Russia has nationalized a major factory that belonged to Renault and intends to use it to revive the famous Soviet-era Moskvitch car in what the French automaker categorized as a “responsible choice” for its thousands of employees in Russia.
The move appears to be the first major transfer of private assets into state hands after Russian officials threatened to nationalize Western businesses exiting over Moscow’s invasion of Ukraine.
“I’ve decided to list the factory as the city’s asset and resume production under the historical brand Moskvitch,” Moscow Mayor Sergei Sobyanin announced.
“We will open a new page in the history of the Moskvitch in 2022,” he added, vowing to keep “most” of the Renault plant’s staff and subcontractors.
An iconic Soviet brand, Moskvitch cars were ubiquitous on the streets of the Soviet Union for decades. The production company was declared bankruptcy in 2006, 75 years after rolling out its first model and five years after producing its last vehicle.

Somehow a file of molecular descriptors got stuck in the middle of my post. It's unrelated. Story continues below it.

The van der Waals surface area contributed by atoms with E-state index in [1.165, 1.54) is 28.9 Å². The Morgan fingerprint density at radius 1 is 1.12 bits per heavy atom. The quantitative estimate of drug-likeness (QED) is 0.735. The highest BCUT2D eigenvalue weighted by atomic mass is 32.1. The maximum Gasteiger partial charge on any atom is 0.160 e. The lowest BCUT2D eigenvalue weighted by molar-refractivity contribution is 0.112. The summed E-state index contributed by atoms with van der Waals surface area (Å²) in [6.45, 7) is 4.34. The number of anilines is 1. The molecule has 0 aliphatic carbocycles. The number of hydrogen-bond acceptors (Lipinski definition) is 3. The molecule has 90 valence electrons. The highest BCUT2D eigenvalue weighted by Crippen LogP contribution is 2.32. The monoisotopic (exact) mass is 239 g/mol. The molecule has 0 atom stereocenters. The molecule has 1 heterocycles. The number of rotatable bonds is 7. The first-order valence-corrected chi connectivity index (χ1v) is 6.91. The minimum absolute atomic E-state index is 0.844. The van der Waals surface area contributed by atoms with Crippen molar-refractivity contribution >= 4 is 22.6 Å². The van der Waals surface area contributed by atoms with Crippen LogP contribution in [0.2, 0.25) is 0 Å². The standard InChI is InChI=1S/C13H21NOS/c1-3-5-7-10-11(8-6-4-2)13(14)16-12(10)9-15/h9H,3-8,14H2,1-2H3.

In a statement carried by Reuters, Renault described the sale of its majority stake in Avtovaz to NAMI and 100% shares in Renault Russia to the city of Moscow as a “responsible choice.”
“Today, we have taken a difficult but necessary decision, and we are making a responsible choice toward our 45,000 employees in Russia,” CEO Luca de Meo was quoted as saying.
De Meo said the move preserved Renault’s performance and ability to return to Russia in the future under a different context.
Renault confirmed a non-cash writedown of nearly $2.29 billion to reflect the potential costs of suspending operations in Russia.
Renault began car production in Russia as part of a joint venture with the city of Moscow in 2005.
Renault, which had the most exposure to the Russian market among Western carmakers, suspended operations at its Moscow plant in March 2022 over Russia’s invasion of Ukraine.
The French company was also assessing options on its majority stake in Russia’s top carmaker Avtovaz.
Russia’s Industry and Trade Ministry said Renault’s 68% stake in Avtovaz will transfer to the ministry’s automotive institute NAMI, which had taken part in creating a fleet of presidential vehicles.
The ministry said Renault will have the option to buy back its stake in Avtovaz, which will service Renault vehicles in Russia, within the next six years.
It did not indicate whether the same option exists for Renault’s nationalized plant in Moscow.